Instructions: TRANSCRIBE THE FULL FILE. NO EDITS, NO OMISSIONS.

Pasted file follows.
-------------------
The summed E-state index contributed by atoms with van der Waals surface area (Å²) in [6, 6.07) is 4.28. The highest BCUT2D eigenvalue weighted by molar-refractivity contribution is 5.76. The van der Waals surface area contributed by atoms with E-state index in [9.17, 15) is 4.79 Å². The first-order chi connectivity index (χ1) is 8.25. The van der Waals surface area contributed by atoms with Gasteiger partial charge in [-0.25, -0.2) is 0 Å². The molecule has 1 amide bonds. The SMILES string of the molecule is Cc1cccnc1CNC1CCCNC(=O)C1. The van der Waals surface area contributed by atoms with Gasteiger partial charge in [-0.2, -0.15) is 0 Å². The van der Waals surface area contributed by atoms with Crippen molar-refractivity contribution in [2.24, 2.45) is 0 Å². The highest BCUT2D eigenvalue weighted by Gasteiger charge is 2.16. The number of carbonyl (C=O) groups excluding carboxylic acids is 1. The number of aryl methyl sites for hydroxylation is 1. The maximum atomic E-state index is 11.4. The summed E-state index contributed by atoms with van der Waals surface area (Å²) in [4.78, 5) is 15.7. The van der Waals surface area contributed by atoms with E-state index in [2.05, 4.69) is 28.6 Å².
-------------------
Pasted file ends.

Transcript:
The summed E-state index contributed by atoms with van der Waals surface area (Å²) in [6, 6.07) is 4.28. The highest BCUT2D eigenvalue weighted by molar-refractivity contribution is 5.76. The van der Waals surface area contributed by atoms with E-state index in [9.17, 15) is 4.79 Å². The first-order chi connectivity index (χ1) is 8.25. The van der Waals surface area contributed by atoms with Gasteiger partial charge in [-0.25, -0.2) is 0 Å². The molecule has 1 amide bonds. The SMILES string of the molecule is Cc1cccnc1CNC1CCCNC(=O)C1. The van der Waals surface area contributed by atoms with Gasteiger partial charge in [-0.2, -0.15) is 0 Å². The van der Waals surface area contributed by atoms with Crippen molar-refractivity contribution in [2.24, 2.45) is 0 Å². The highest BCUT2D eigenvalue weighted by Gasteiger charge is 2.16. The number of carbonyl (C=O) groups excluding carboxylic acids is 1. The number of aryl methyl sites for hydroxylation is 1. The maximum atomic E-state index is 11.4. The summed E-state index contributed by atoms with van der Waals surface area (Å²) in [4.78, 5) is 15.7. The van der Waals surface area contributed by atoms with E-state index in [2.05, 4.69) is 28.6 Å².